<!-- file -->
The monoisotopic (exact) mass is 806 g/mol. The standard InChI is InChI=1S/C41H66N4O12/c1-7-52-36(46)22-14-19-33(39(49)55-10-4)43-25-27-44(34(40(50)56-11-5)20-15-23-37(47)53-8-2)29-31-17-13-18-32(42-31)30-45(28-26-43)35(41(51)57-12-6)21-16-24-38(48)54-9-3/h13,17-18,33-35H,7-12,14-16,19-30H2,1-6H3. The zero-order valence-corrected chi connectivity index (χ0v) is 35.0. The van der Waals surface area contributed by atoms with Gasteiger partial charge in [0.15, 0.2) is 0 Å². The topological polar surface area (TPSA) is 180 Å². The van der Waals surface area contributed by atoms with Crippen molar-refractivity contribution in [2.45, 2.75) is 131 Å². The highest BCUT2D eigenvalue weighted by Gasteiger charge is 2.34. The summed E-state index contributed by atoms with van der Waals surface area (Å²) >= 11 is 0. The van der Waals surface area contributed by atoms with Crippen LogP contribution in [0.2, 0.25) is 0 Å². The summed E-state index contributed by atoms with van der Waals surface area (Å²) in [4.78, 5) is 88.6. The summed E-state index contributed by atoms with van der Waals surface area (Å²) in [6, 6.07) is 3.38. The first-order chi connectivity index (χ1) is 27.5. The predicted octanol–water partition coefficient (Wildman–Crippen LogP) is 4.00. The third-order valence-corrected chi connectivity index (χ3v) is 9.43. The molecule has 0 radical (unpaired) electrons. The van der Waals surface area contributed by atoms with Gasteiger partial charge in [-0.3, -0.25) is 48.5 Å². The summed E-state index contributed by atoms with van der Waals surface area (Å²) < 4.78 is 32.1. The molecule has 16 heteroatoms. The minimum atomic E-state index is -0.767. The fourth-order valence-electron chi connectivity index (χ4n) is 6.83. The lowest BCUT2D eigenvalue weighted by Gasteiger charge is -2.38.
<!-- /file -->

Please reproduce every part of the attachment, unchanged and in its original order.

The monoisotopic (exact) mass is 806 g/mol. The standard InChI is InChI=1S/C41H66N4O12/c1-7-52-36(46)22-14-19-33(39(49)55-10-4)43-25-27-44(34(40(50)56-11-5)20-15-23-37(47)53-8-2)29-31-17-13-18-32(42-31)30-45(28-26-43)35(41(51)57-12-6)21-16-24-38(48)54-9-3/h13,17-18,33-35H,7-12,14-16,19-30H2,1-6H3. The zero-order valence-corrected chi connectivity index (χ0v) is 35.0. The van der Waals surface area contributed by atoms with Gasteiger partial charge in [0.15, 0.2) is 0 Å². The topological polar surface area (TPSA) is 180 Å². The van der Waals surface area contributed by atoms with Crippen molar-refractivity contribution in [2.45, 2.75) is 131 Å². The highest BCUT2D eigenvalue weighted by Gasteiger charge is 2.34. The summed E-state index contributed by atoms with van der Waals surface area (Å²) >= 11 is 0. The van der Waals surface area contributed by atoms with Crippen LogP contribution in [0.2, 0.25) is 0 Å². The summed E-state index contributed by atoms with van der Waals surface area (Å²) in [4.78, 5) is 88.6. The summed E-state index contributed by atoms with van der Waals surface area (Å²) in [6, 6.07) is 3.38. The first-order chi connectivity index (χ1) is 27.5. The predicted octanol–water partition coefficient (Wildman–Crippen LogP) is 4.00. The third-order valence-corrected chi connectivity index (χ3v) is 9.43. The molecule has 0 radical (unpaired) electrons. The van der Waals surface area contributed by atoms with Gasteiger partial charge in [-0.3, -0.25) is 48.5 Å². The summed E-state index contributed by atoms with van der Waals surface area (Å²) < 4.78 is 32.1. The molecule has 16 heteroatoms. The minimum atomic E-state index is -0.767. The fourth-order valence-electron chi connectivity index (χ4n) is 6.83. The lowest BCUT2D eigenvalue weighted by Gasteiger charge is -2.38.